“There is a small species of sparrow, that inhabits the forests near the settlements in this region, of a very interesting character. It matters not how intense the cold, it never deserts our woods, but remains hunting for insects in the cavities and among the branches of the trees with the most assiduous caution. They hatch their young in holes, which they perforate in decayed trees with their sharp bills. If a person happens to come near their nests during the time of incubation, it vociferates most strenuously against the intrusion, while its feathers expand, its eyes sparkle with rage, and it darts from branch to branch with the most astonishing rapidity. It is frequently to be seen near our houses in the winter, and in the most severe and inclement weather they will tend, by their chirping and gambols, to amuse and enliven our minds, while at the same time they afford us an entertaining study.
“Their wants are very small. If a piece of meat, weighing two or three pounds, is hung against some tree or fence near to our houses in the winter, we can have the pleasure of witnessing them merrily banqueting on it every day for several weeks.
“Sandpipers of the smaller kinds can swim on the surface of the water, dive beneath and remain under it with the same facility as the duck and other aquatic birds, although they do not make use of this property unless driven to extremity. This fact I can pledge my veracity on from personal observation. They need not use this power of swimming for the purpose of procuring food, as the substances on which they subsist are found on the margin of the water.”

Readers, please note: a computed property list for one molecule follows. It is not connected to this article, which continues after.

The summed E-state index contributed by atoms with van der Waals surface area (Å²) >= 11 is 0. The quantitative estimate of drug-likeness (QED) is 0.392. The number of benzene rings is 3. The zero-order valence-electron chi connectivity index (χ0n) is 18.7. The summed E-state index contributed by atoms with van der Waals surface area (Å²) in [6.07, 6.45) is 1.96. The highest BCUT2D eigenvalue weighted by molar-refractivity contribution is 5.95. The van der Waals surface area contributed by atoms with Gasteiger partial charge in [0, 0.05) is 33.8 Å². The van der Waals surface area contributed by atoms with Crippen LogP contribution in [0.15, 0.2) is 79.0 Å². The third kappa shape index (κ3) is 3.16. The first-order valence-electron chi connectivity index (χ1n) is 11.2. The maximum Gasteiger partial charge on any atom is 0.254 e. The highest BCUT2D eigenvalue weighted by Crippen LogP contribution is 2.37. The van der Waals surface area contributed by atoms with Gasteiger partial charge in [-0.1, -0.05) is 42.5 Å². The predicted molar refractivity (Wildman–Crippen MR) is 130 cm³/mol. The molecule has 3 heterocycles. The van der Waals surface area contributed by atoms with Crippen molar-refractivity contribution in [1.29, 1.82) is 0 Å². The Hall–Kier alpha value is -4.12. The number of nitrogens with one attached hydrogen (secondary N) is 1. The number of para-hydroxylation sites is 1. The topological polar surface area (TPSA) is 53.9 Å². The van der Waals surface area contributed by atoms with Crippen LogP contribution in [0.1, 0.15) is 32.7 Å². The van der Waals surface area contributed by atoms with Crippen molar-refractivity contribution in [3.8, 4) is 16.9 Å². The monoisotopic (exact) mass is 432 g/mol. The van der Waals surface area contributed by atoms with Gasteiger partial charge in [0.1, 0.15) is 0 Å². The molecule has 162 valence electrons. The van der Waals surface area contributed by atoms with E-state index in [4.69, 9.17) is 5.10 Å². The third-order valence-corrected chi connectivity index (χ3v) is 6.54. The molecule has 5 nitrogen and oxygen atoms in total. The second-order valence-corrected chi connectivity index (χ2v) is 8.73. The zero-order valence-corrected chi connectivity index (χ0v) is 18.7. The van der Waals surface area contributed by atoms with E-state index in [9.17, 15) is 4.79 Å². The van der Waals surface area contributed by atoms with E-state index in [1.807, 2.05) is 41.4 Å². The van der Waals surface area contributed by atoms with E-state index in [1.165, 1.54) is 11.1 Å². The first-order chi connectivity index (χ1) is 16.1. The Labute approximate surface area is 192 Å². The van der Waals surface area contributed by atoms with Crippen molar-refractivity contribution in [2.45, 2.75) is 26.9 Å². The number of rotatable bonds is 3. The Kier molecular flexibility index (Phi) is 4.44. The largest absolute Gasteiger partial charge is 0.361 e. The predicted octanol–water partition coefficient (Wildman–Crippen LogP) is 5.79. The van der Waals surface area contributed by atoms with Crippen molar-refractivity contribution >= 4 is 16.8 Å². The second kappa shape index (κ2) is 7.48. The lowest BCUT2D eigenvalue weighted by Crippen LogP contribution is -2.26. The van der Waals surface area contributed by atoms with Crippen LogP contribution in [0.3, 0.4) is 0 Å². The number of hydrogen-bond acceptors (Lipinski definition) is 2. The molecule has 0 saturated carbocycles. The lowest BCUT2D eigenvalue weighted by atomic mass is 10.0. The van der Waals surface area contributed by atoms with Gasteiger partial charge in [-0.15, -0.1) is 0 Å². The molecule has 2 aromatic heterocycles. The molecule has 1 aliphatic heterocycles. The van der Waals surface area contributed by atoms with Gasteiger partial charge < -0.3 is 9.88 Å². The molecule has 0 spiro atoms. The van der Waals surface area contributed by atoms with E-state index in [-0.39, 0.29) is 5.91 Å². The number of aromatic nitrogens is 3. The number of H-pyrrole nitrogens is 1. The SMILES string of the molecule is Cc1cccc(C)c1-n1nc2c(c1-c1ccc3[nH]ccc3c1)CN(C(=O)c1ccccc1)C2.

Value of the equivalent territory granted to Michigan, by Congress, for the disputed Ohio boundary—Rapid improvement of Michigan—Allegan—Indian legend—Baptism and death of Kagoosh, a very aged chief at St. Mary’s—New system of writing Indian, proposed by Mr. Nash—Indian names for new towns—A Bishop’s notion of the reason for applying to Government for education funds under Indian treaties—Mr. Gallatin’s paper on the Indians—The temperance movement.
1836. Oct. 27th. I embarked this day, at Michilimackinack, with my family, for Detroit, to assume the duties of the superintendency at that point. Nothing, demanding notice, occurred on the passage; we reached our destination on the 30th. Political feeling still ran high respecting the terms of admission proposed by Congress to Michigan, and the convention, which recently met at Ann Arbor, refused their assent to these terms, under a mistaken view of the case, as I think, and the lead of rash and heady advisors; for there is no doubt in my mind that the large area of territory in the upper country, offered as an equivalent for the disputed boundary with Ohio, will be found of far greater value and importance to the State than the “seven mile strip” surrendered—an opinion, the grounds of which are discussed in my “Albion” letters. I expressed this opinion in the spring of the year, before the Judiciary Committee of the Senate, where I attended, on the invitation of Hon. Silas Wright, to impart information, which I was supposed to possess, on the geography and natural resources of the Lake Superior region.